Sunday, February 5, 2006


At some point today after waking up and realizing that it was just a dream, that I really didn't have an all-important bicycle race looming in my future, I picked up the latest issue of Yoga International, one of several magazines I subscribe to even though I don't have time to read them. But...I had to have something to peruse while I drank my coffee, and I opened to a book excerpt by someone calling herself Gangaji and man, could I grok what she had to say:

"the meditation practice perpetuated by most people in the world is this: 'I am this body, I am these thoughts, I am these emotions.' There may be breaks where some kind of formal meditation is practiced, but then it's back to the strongest practice: 'This is me, I am this body, these are my wants, this is what I have to have, this is what I don't have.'"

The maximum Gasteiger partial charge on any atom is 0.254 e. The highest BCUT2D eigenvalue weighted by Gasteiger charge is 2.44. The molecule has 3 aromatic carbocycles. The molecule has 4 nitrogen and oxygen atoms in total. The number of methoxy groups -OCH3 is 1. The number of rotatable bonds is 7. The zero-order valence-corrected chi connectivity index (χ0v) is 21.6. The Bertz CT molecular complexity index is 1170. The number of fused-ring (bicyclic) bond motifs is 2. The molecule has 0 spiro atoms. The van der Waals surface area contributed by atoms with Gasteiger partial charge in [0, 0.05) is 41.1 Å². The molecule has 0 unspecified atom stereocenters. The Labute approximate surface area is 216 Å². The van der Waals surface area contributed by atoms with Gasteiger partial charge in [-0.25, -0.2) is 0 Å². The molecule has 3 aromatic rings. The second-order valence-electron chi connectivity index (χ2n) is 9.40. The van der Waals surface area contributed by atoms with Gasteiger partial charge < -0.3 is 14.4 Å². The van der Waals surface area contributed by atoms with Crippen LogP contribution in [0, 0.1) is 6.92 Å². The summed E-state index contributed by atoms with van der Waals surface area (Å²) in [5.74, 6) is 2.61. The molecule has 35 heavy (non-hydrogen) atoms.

She goes on to say that this "me meditation" is "a meditation of suffering. Because it is so widespread, it is overlooked. It is thought of not as a practice, but as reality."

Italics mine. Mine because, dammit, Laura has lately been trying to talk, shock, jolt, tease, argue, scare, joke, love me out of intensive me-meditation. I'm getting better about it, but...

Gangaji sounds like an advaitin, and I admire advaitins and have learnt a fair bit from them, especially Ramana Maharshi, Nisargadatta Maharaj, and of course my dearest Lord Sri Ramakrishna, the advaitin Who disguised Himself as a bhakta. But it's the bhakti that keeps me coming back for more, as I'm not smart enough for advaita (although later I'll tell you about an advaita practice I improvised to help myself ignore shin splints while walking).

My guru says that bhakti and advaita and ritualistic religion all lead to the same union with God...and I'm trusting Her, and trusting Laura, Who once showed me the Brahman in branch tips, in gravel, in sun-scorched grass, in me...not "me," you understand,

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